Though he may have eventually become one of the franchise’s best heroes, Thor’s MCU story didn’t exactly start as strong as he deserved. 2011’s Thor was an interesting introduction for the character, although it lacked much of the depth and character of his subsequent franchise appearances. His second solo movie, Thor: The Dark World, remains one of the MCU’s worst movies, coming close to cementing his as the franchise’s most boring hero at the time. Though the God of Thunder was fleshed out and improved upon his appearances in the Avengers movies and further Thor sequels, his early outings got him off to a decidedly poor start in the MCU.

9 Thor Undergoes A Radical Personality Shift After The Dark World

One of the biggest issues with the first two Thor movies is how self-serious they are. Though they each feature occasional moments of levity, the eponymous hero is a relatively stoic and unfunny protagonist – qualities which were also present in his early Avengers appearances. Thankfully, this went away with Thor: Ragnarok, with Taika Waititi’s more comedic approach to the character’s story proving particularly refreshing. Although the film saw Thor make pivotal MCU decisions, it also marked a massive comedic personality shift for the hero that’s more than a little jarring upon rewatching the Thor movies.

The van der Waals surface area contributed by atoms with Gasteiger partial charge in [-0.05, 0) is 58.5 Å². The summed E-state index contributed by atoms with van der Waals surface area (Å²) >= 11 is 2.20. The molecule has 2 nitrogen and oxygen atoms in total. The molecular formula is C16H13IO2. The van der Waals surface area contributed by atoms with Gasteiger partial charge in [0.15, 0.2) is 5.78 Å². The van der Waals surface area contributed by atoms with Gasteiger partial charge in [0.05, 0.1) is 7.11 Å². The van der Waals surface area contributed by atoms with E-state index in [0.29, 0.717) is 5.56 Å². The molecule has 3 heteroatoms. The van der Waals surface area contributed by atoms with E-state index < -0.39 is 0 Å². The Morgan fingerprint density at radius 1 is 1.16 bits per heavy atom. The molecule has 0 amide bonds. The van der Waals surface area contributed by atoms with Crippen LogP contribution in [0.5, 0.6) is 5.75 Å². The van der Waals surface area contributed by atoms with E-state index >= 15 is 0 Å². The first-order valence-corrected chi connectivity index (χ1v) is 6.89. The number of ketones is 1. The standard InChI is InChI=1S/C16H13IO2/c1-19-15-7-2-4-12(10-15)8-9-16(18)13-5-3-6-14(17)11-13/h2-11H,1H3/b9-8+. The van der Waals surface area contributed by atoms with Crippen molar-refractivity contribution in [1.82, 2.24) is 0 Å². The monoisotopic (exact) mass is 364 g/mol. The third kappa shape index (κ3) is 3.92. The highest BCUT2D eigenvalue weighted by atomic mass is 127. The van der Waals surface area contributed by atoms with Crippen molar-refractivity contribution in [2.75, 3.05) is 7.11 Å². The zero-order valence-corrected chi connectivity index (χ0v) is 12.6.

8 Thor’s Best Movie Rules Out Countless Stories For The MCU